8. The problem lies on two lines... [code] do { unsigned short int options; // <-- THIS ONE[/code] and [code]} while (options == 1); // <-- AND THIS ONE[/code] The problem lies in something called SCOPE. Lets look at this... [code]do { int options; //... other code here... } while (options == 0)[/code] Now options is contained within bracers, these control the SCOPE of the local variable. The variable options ONLY EXISTS within the curly bracers in which it was defined. [code]// options doesn't exist { int options; // options exists } // options doesn't exist anymore.[/code] Since you are trying to check your do/while loop with a variable that goes OUT OF SCOPE before the conditional statement, the compiler should flag an error and it DOES on Visual Studio 2010. The easiest fix is to simply define options BEFORE the do-while loop. [code]//Program that allows a user to maintain a list of his or her favorite games. #include <iostream> #include <string> #include <vector> using namespace std; int main() { vector<string> gameList; vector<string>::iterator myIterator; vector<string>::const_iterator iter; // DEFINED BEFORE THE DO-WHILE. unsigned short int options; do { cout << "Select an option:\n"; cout << "1 - Add a game to your favorites list.\n"; cin >> options; string game; cout << "\nAdd a game to your favorites: "; cin >> game; gameList.insert(gameList.end(), game); cout << "\nYour current list:\n"; for (iter = gameList.begin(); iter != gameList.end(); ++iter) cout << *iter << endl; } while (options == 1); char theEnd; cin >> theEnd; return 0; }[/code] You'll find this code now works. If you still don't understand, please let me know and I'll try to explain it more clearly. Can someone please recommend/write a decent tutorial that explains scope in C++? There used to be a perfect one on about.com but I'll be blasted if I can find it now...
  9. Your main problem is that you've got a block of code floating in your dot.cpp. [code]if (check_collision( box, mob)==true) { box.y =240; box.x =320; hp--; dot_score-=5; }[/code] Is this really just sitting at the bottom of dot.cpp? If not, you've missed out some important code that we need to see. For instance, where it exists in code or the function it is contained within. It should be being checked every frame or two. If you wish, I'd be happy to look at your entire code for the game and comment areas that you might need to look into. Feel free to send me a private message.
  10. Indeed, it did occur to me that using quadtrees for static entities is more optimum than using it for moving entities. As such, perhaps a combined method will be what I end up with. It would be easy for me to subdivide/update the quadtree whenever a tower is placed or destroyed and would be very inexpensive. On the same train of thought, it occured to me that using a Quadtree for high-speed projectile collision wouldn't make much sense (correct me if I'm wrong?) as I'd spend more time updating the tree than I would spend checking for collisions. As for mobile enemies, it is entirely possible for them to check against the tower quadtree and inform all towers within n range that they are targettable. Then once a list of towers was formed, they could proceed to acquire targets. As far as parallel programming is concerned, I'm afraid I'm a newbie in that field but I understand the sentiment. Simple systems can be implemented better and safer. Thanks for your insight.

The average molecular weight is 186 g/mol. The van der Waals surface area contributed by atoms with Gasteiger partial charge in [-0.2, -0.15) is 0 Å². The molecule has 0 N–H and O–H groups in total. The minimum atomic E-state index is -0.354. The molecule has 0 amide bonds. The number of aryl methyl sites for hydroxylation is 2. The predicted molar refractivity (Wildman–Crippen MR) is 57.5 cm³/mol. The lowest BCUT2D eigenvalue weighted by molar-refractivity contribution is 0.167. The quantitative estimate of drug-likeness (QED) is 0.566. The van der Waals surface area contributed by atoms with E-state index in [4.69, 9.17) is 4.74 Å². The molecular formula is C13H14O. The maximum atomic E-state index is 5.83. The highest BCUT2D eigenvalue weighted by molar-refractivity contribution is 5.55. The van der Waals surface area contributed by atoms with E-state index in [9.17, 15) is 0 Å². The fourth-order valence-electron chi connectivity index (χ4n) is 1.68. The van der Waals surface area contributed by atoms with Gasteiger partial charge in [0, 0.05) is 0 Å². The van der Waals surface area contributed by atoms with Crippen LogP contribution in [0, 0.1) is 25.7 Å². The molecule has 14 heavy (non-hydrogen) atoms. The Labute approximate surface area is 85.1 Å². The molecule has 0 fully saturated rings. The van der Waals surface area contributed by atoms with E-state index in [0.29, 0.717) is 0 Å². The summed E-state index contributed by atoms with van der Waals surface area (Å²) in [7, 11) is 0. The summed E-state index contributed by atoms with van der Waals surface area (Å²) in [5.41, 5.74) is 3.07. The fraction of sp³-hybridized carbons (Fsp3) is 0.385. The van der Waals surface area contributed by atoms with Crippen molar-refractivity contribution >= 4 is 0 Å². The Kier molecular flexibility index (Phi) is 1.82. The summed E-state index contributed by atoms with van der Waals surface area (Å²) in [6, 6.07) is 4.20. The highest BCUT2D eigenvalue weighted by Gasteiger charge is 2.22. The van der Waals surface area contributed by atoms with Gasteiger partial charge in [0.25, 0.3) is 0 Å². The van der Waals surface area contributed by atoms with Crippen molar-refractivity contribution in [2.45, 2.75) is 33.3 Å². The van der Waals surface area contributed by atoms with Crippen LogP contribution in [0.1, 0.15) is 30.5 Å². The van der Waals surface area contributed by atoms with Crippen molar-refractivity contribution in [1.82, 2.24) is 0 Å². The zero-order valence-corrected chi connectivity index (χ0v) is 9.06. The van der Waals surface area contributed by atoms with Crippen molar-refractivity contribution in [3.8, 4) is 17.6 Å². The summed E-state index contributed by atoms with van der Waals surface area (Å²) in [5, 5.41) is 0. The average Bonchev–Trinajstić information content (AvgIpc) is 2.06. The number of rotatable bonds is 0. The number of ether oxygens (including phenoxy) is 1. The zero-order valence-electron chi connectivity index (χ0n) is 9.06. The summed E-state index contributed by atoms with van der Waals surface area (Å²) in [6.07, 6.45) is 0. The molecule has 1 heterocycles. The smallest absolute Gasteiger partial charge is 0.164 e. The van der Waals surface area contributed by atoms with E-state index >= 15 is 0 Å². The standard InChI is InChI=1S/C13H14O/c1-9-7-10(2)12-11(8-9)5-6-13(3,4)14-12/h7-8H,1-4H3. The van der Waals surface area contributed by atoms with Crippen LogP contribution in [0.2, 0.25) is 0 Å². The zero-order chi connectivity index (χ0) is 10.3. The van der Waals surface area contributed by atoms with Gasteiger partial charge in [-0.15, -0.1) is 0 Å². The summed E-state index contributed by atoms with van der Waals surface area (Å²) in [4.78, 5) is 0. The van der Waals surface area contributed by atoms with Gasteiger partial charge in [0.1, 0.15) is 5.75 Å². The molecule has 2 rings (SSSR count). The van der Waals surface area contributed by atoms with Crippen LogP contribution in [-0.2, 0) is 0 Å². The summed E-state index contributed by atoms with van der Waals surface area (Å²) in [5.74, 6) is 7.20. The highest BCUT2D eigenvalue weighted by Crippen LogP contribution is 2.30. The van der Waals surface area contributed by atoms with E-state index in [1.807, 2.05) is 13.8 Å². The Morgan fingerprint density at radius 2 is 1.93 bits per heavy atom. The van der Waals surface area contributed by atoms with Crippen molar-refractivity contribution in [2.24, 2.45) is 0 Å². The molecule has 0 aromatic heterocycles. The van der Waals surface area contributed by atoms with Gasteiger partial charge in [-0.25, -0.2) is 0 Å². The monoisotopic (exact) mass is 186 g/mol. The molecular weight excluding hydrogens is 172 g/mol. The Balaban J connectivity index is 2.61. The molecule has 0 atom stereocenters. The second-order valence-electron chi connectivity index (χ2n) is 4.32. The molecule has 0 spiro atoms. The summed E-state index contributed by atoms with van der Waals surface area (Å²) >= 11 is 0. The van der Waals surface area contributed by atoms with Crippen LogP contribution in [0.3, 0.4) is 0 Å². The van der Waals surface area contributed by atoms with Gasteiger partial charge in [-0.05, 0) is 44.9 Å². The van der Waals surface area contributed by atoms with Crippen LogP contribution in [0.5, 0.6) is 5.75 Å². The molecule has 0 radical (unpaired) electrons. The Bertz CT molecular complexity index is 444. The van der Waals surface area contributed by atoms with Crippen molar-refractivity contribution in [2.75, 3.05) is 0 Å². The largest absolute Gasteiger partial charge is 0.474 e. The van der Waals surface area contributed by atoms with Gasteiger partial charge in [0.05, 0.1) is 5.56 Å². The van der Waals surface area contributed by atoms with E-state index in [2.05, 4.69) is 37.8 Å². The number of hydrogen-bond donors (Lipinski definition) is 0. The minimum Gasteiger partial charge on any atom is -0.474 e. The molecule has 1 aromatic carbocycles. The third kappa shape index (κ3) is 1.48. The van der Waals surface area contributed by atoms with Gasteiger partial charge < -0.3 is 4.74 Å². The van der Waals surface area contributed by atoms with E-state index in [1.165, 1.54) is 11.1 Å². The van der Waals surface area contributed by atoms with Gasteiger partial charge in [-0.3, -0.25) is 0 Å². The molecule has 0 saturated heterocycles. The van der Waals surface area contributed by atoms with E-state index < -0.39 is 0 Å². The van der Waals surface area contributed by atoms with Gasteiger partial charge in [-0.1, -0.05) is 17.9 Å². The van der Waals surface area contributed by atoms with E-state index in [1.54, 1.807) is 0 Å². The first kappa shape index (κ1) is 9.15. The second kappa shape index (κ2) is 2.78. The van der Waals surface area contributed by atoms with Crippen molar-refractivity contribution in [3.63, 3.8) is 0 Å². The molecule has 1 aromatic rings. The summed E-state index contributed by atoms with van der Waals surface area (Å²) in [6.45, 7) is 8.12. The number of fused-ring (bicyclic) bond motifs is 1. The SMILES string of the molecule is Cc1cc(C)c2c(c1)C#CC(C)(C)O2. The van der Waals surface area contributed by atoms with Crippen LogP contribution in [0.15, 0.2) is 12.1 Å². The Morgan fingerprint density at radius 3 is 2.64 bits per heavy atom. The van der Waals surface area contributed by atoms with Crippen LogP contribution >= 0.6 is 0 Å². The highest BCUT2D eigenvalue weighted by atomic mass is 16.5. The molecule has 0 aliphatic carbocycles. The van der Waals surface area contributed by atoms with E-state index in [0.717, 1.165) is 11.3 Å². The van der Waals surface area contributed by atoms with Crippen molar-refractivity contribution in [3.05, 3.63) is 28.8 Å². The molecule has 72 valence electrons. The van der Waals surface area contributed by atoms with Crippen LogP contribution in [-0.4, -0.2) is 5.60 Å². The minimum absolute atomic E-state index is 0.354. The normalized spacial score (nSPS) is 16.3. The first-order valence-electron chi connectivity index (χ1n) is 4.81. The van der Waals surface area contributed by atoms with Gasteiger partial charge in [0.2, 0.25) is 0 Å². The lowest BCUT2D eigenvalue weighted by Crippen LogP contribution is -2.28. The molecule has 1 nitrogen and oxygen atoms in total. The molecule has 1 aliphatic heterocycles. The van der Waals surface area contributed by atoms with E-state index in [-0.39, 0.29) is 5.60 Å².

11. Why does it always have to come down to math?! *shakes fist*
  12. Lets break down what you're asking for.[list] [*]User must stop when they hit a wall [/list] For this, you need to learn about [b]Collision Detection[/b]. This literally means, "Detecting when an object collides with another" and usually involves some action which occurs when there is a collision (bouncing off, stopping, exploding, etc) There are many simple ways to do this, especially in Tile/Grid-based games. One of the simplest ways of doing this is what I used for collision in my PacMan clone. When you first create games, your player will simply have an [b]X position[/b] and a [b]Y position[/b]. In a tile-based game, you can use this to detect the player's position in relation to the tiles and the grid on which they lie. Imagine that your player lies on a chess board, if the squares on the board are 64 pixels wide and long, then if your player was at (32,32) then he'd be considered to be in the top-left square. If he was at (500,500), he'd be in the bottom-right square. Now, each tile in your game must be considered [b]passable[/b] or [b]not-passable[/b]. Grass would usually be passable, but Walls would not. This allows you to define which tiles players CAN and CANNOT walk on. With this information together, you can work out which grid-space the player is attempting to enter and check if it is passable or not. If it is not passable, prevent the player from entering that space, but position them so they are immediately outside it. That is the theory. Hopefully someone can provide you with useful articles to help you implement it yourself. Secondly:[list] [*]Directional bullet firing [/list] For this, you need to create objects that will move depending on a velocity. This is updated every frame and you can also do collision checks on the bullets to detect if they hit anything (like a wall or player). These concepts are explained quite simply here: [url="http://www.rodedev.com/tutorials/gamephysics/"]http://www.rodedev.c...ls/gamephysics/[/url] Thirdly:[list] [*]Mouse input [/list] Depending on which engine or API you are using; getting and using mouse-input can have a varied level of difficulty. What are you using? p.s. Hopefully my explanations were easy to follow. Giving advice to others is quite a new thing for me.
  13. Wow, thanks guys! This is some really useful stuff. Beer, you've got me thinking and I'll certainly share anything I come up with. Shooter, I'm reading through that article and I'm hoping to find time in the next couple of days (full-time job after all!) to write a quick proof-of-concept. I'll then post that on here and hopefully you guys can let me know if I'm doing it right. I'll throw it together using GLUT, love that library.
  14. I'm sorry but I've seen way too many people acting as if this community owes them their time. This is FREE advice you're getting here, try to respect it a bit better. One reply is better than none. His advice is sound. There is nothing wrong with it. Perhaps if you provided a little more information about your A* implementation then people would be able to tailor their answers better to your... ability... to comprehend. I sounds to me like you're using an A* algorithm that was coded by someone else and you don't really understand how it works. There is a great section on pathfinding here: [url="http://theory.stanford.edu/~amitp/GameProgramming/"]http://theory.stanfo...ameProgramming/[/url] Specifically to costs: [url="http://theory.stanford.edu/~amitp/GameProgramming/MovementCosts.html"]http://theory.stanford.edu/~amitp/GameProgramming/MovementCosts.html[/url] This is all I needed to write any pathfinders I've ever wanted.